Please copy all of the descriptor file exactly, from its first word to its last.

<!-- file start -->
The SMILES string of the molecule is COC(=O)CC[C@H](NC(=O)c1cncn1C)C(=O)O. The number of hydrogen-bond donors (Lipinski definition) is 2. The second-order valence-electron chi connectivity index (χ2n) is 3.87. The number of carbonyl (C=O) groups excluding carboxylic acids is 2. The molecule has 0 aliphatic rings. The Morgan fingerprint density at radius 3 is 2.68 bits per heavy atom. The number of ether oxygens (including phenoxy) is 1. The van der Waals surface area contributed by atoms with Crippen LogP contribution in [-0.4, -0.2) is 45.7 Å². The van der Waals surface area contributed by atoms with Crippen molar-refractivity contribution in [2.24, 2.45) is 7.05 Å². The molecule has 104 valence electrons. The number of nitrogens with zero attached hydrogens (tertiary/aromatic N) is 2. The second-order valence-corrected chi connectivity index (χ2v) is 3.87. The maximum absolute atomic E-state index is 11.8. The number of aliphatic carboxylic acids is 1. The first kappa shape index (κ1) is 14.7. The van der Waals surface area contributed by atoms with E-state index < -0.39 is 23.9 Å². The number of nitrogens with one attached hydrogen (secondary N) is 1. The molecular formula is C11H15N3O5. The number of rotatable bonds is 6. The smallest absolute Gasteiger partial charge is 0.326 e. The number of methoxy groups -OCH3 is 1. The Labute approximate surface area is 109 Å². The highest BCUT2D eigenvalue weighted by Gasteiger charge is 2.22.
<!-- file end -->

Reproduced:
The SMILES string of the molecule is COC(=O)CC[C@H](NC(=O)c1cncn1C)C(=O)O. The number of hydrogen-bond donors (Lipinski definition) is 2. The second-order valence-electron chi connectivity index (χ2n) is 3.87. The number of carbonyl (C=O) groups excluding carboxylic acids is 2. The molecule has 0 aliphatic rings. The Morgan fingerprint density at radius 3 is 2.68 bits per heavy atom. The number of ether oxygens (including phenoxy) is 1. The van der Waals surface area contributed by atoms with Crippen LogP contribution in [-0.4, -0.2) is 45.7 Å². The van der Waals surface area contributed by atoms with Crippen molar-refractivity contribution in [2.24, 2.45) is 7.05 Å². The molecule has 104 valence electrons. The number of nitrogens with zero attached hydrogens (tertiary/aromatic N) is 2. The second-order valence-corrected chi connectivity index (χ2v) is 3.87. The maximum absolute atomic E-state index is 11.8. The number of aliphatic carboxylic acids is 1. The first kappa shape index (κ1) is 14.7. The van der Waals surface area contributed by atoms with E-state index < -0.39 is 23.9 Å². The number of nitrogens with one attached hydrogen (secondary N) is 1. The molecular formula is C11H15N3O5. The number of rotatable bonds is 6. The smallest absolute Gasteiger partial charge is 0.326 e. The number of methoxy groups -OCH3 is 1. The Labute approximate surface area is 109 Å². The highest BCUT2D eigenvalue weighted by Gasteiger charge is 2.22.